Monday, July 1, 2013

Purge the Leafy Spurge

Farmer Fred has been keeping the ditch bank mower going. Ditches need to be mowed in the Summertime. It makes the roads and trails safer by increasing visibility. Mown ditches are less attractive to wildlife. Mowing also is a means of controlling noxious weeds.
 On the top of that list of noxious weeds that need to be controlled in our area is leafy spurge. To learn more about Leafy Spurge, click on the link.
Leafy Spurge entered America from Europe. In the 1800's ships crossing from Europe often used soil as ballast when their loads were light. They then dumped the soil near the harbor and loaded their ships with raw materials which weighted the ship for the return trip. The spurge seeds were left with the soil and began to grow near the harbor.
 It is very difficult to control leafy spurge as it reproduces by seed and has an extensive root system. It survives as a perennial, even in our extreme climate. When left to grow in ditches and on CRP, it can turn into a problem in a hurry.
It is prevalent in North Central America. Evidence suggests that it came to Manitoba with the Mennonites who fled Russia and took what they could with them. The crop seed that they brought with them was contaminated with the leafy spurge seed.
Infestation of pastures can mean that the grassland will support 50%-75% fewer cattle than a clean grassland. Cattle refuse to eat it, but goats and sheep will graze it down to the ground. Introducing goats or sheep to a pasture can clear the pasture of leafy spurge. The plant will be weakened by this and may die.  Where clipping is impossible due to terrain or other considerations, goats and sheep have been useful.
Clipping ditches and infested CRP becomes an important means of control. By clipping off the immature flower head, we stop the seed production. Removing most of the leaves weakens the plant and eliminates self seeding of more plants for the season. Seeds are carried into pastures by birds and wind.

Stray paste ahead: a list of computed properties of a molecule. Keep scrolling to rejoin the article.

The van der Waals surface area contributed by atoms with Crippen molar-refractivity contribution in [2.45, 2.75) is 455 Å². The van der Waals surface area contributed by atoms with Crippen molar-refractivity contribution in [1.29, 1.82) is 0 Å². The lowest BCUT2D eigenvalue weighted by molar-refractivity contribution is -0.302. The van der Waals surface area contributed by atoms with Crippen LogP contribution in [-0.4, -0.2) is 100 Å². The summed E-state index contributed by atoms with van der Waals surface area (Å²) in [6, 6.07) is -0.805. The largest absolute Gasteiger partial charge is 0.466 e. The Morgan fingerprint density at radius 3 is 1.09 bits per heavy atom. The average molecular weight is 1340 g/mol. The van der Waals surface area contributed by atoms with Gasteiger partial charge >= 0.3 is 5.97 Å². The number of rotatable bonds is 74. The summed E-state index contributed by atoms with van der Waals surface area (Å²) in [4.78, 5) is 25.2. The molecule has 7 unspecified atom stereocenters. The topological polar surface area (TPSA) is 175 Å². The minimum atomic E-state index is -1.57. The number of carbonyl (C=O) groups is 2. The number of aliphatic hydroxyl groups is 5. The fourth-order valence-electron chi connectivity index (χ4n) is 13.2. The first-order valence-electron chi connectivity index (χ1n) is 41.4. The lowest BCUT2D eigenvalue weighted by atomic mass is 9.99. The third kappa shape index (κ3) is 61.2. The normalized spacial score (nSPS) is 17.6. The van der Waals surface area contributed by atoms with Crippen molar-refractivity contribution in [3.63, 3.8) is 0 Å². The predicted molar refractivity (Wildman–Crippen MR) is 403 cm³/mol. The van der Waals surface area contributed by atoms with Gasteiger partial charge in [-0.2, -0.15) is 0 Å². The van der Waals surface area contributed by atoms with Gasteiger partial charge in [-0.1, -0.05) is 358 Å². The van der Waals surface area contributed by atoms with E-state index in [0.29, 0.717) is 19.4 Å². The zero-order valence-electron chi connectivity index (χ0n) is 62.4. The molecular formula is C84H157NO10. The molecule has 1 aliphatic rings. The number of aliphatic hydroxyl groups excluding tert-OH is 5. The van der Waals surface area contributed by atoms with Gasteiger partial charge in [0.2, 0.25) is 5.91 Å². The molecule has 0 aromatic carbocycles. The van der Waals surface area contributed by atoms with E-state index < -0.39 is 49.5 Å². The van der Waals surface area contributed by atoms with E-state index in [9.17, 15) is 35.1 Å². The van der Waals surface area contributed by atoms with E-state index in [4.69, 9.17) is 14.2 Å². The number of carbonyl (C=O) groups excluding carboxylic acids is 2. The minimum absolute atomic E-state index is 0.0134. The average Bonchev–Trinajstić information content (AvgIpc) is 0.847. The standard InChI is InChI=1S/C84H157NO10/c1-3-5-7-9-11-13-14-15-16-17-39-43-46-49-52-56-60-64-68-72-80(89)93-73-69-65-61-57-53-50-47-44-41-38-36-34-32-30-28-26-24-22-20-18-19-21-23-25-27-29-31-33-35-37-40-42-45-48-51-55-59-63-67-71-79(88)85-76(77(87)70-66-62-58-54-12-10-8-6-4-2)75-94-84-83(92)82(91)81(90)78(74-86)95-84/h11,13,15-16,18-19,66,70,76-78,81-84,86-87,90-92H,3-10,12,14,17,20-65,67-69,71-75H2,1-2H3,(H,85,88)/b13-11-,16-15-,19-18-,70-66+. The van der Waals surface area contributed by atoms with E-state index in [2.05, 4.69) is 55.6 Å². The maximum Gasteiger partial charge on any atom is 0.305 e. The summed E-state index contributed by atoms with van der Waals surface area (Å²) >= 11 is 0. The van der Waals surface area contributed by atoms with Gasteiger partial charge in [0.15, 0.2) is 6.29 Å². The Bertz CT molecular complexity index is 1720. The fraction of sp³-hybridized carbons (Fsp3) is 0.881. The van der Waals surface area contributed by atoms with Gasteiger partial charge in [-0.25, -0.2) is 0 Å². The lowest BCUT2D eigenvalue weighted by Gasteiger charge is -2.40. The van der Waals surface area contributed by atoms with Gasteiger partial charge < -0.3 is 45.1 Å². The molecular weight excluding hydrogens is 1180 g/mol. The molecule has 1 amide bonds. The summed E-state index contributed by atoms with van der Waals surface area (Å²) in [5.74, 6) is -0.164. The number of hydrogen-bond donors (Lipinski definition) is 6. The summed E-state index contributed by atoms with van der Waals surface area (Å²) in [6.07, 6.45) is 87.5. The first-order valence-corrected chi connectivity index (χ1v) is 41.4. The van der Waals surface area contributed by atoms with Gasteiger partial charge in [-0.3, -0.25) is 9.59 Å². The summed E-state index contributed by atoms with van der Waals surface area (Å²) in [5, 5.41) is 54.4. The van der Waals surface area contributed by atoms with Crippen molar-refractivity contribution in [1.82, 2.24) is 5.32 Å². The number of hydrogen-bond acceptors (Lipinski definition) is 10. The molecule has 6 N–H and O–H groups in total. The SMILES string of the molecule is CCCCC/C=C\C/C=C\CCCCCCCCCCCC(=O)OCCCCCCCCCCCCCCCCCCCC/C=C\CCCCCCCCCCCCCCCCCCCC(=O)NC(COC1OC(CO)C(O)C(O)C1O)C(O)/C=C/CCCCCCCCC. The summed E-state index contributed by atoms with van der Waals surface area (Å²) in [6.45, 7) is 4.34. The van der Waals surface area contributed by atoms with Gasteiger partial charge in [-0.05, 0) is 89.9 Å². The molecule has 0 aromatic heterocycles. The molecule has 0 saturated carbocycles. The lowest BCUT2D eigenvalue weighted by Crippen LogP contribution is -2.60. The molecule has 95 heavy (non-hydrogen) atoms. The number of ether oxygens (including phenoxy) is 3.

These plants were leaning out of the ditch toward the soybean field. Keeping the Leafy Spurge under control on cropland is manageable, so far. Weed control with herbicides is a constant balance. Herbicides can knock leafy spurge down, but not always out.
This old rock pile is beautiful today with blooming leafy spurge. It is so pretty that I am sure someone could have brought along seed from their home in Europe as an ornamental flower to remind them of home when they came to America on the boat. 
Grandpa Sonny doubts that theory, as leafy spurge has been an identified weed in Europe for such a long time. Wherever it came from, Farmer Fred continues the clipping.
 Biocontrol methods include the introduction of flea beetles which lay eggs that feed off the plant's root system. They are very slow to move in our area, but are helpful. I have been to a flea beetle gathering that was led by our County Agent. It involved capturing the beetles with a net, placing them in a paper bag, then releasing the beetles in another infested area. 
We must not let leafy spurge take over the grassland. 
No matter how innocent it looks in the grass on this Summer Day. 
No matter how attractively it blooms before spreading its seed. 
Farmer Fred continues to clip it wherever he finds it in GriggsDakota.

1 comment:

  1. Interesting - we have noxious weeds here too and also environmentalists who ask us not to spray or destroy things like yellow rattle, buttercups and the like. It is a delicate line we tread because, as you rightly say, they destroy the grass crops. I have several different spurges in my garden - their Latin name is Euphorbia - I wonder if they are in the same family.